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jhorwitz (4227)

jhorwitz
  reversethis-{gro.gnihsams} {ta} {ffej}
http://www.smashing.org/

System administrator, Perl hacker, author of "Unix System Management Primer Plus" (SAMS 2003), mod_parrot, extproc_perl, Authen::Krb4, Authen::Krb5.

Journal of jhorwitz (4227)

Monday October 04, 2004
07:20 PM

DBD::SQLite alignment fix

[ #21189 ]
I have a patch that fixes DBD::SQLite on Sparc so it passes all its tests and doesn't core dump. Turns out GCC likes to inline its own "optimized" version of memcpy, which assumes 8-byte aligned structures. SQLite does a buttload of casting from char * to structures and back, which wreaks havoc on this assumption.

The solution was to coerce GCC into not using its own inline memcpy without affecting other inlining. Turns out all you have to do is make the size argument a variable rather than a constant. So I changed lines like this:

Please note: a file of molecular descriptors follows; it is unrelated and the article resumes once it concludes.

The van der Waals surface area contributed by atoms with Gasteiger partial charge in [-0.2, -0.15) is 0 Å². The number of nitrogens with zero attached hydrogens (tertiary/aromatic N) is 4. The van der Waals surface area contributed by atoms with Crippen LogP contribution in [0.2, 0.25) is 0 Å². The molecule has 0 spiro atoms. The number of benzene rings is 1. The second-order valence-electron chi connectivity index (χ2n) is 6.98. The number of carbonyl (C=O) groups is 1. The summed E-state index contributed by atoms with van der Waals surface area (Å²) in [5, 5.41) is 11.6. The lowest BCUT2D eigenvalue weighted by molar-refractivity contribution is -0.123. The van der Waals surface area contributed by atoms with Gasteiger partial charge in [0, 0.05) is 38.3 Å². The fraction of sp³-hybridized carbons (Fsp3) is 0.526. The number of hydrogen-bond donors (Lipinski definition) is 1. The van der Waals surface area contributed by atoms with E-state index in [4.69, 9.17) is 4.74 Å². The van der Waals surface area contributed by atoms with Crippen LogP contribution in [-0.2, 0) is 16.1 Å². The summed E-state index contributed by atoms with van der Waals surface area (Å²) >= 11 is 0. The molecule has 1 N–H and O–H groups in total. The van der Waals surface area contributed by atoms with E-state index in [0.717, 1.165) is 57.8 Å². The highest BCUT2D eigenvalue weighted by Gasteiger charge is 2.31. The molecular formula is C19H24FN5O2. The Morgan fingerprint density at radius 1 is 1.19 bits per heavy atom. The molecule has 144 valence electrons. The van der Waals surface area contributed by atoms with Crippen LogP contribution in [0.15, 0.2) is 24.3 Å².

memcpy(to, from, 8);

to this:

int sz = 8;
memcpy(to, from, sz);

I'll send this off to Matt tonight, and I should also port it to the main SQLite codebase. This took way too long to figure out...

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  • Given that memcpy is prototyped void *memcpy(void *dst, const void *src, size_t len); is sqlite actually at fault here? Or is the gcc optimisation buggy? I'm not a sufficiently good C standards guru to know this, even if I looked at precisely what the code is doing. (Which I confess, I haven't)

    • I believe both are at fault. GCC should not provide this optimization in *all* cases, at least without providing an option on those platforms to specifically disable it (curiously, there's an option for MIPS but not Solaris).

      On the SQLite side, arrays of char * were being casted to structs and then memcpy'd. With this layout, every other array element was misaligned on Solaris, but it was fine on x86. Very, very bad. D. Richard Hipp (author of SQLite) and I actually worked out a better solution than m